Urban Reform and Its Consequences: A Study in Representation
by Susan Welch and Timothy Bledsoe
University of Chicago Press, 1988
Cloth: 978-0-226-89299-3 | Paper: 978-0-226-89300-6
Library of Congress Classification JS395.W42 1988
Dewey Decimal Classification 320.80973

ABOUT THIS BOOK | AUTHOR BIOGRAPHY | TOC
ABOUT THIS BOOK
Throughout this century, reformers have fought to eliminate party control of city politics. As a result, the majority of American cities today elect council members in at-large and nonpartisan elections. This result of the turn-of-the-century Progressive movement, which worked for election rules that eliminated the power of the urban machine and the working class on which it was based, is today still a subject of lively debate. For example, in the mid-1980s, regular Democrats in Chicago sought to institute a nonpartisan mayoral election. Supporters thought that reform would make the electoral process more democratic, while opponents charged that it was meant to dilute the voting powers of blacks. Clearly, the effect of urban reform remains an important issue for scholars and politicians alike.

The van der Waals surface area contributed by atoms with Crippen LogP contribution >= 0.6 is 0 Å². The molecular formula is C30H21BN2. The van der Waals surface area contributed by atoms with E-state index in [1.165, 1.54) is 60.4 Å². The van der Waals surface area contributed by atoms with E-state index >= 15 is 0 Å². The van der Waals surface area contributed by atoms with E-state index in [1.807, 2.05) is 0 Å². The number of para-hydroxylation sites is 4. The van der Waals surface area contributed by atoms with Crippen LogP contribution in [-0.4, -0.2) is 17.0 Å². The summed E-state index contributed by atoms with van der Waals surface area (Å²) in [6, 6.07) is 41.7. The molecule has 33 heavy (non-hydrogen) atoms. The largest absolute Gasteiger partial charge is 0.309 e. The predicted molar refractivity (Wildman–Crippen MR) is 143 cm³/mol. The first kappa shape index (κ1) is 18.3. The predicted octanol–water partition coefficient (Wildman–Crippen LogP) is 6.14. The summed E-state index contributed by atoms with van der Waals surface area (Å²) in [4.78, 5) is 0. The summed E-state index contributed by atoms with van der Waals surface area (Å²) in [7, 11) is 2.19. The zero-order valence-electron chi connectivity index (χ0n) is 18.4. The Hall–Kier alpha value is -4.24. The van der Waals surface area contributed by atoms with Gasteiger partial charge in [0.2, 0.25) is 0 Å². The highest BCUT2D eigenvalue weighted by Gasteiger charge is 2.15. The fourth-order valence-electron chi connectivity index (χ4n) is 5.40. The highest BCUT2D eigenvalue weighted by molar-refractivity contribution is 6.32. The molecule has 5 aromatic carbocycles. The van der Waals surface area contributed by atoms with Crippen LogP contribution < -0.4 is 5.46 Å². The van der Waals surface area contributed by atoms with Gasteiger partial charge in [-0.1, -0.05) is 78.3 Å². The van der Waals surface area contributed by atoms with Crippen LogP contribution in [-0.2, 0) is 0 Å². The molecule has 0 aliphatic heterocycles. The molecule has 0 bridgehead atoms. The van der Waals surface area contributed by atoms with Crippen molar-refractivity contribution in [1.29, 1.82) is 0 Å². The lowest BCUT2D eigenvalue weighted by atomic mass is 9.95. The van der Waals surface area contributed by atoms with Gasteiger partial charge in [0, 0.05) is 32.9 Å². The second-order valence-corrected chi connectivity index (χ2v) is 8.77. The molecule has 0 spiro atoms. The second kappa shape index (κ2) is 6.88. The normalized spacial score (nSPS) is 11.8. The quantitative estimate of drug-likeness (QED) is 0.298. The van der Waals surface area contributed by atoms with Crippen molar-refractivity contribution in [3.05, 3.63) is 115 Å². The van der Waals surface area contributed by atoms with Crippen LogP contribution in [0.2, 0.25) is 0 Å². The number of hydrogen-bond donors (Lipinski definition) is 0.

Susan Welch and Timothy Bledsoe clarify a portion of the debate by investigating how election structures affect candidates and the nature of representation. They examine the different effects of district versus at-large elections and of partisan versus nonpartisan elections. Who gets elected? Are representatives' socioeconomic status and party affiliation related to election form? Are election structures related to how those who are elected approach their jobs? Do they see themselves as representatives concerned with the good of the city as a whole?

Urban Reform and Its Consequences reports an unprecedented wealth of data drawn from a sample of nearly 1,000 council members and communities with populations between 50,000 and 1 million across 42 states. The sample includes communities that use a variety of election procedures. This study is therefore the most comprehensive and accurate to date.

Welch and Bledsoe conclude that nonpartisan and at-large elections do give city councils a more middle- and upper-middle-class character and have changed the way representatives view their jobs. Reform measures have not, however, produced councils that are significantly more conservative or more prone to conflict. Overall, the authors conclude that partisan and district elections are more likely to represent the whole community and to make the council more accountable to the electorate.

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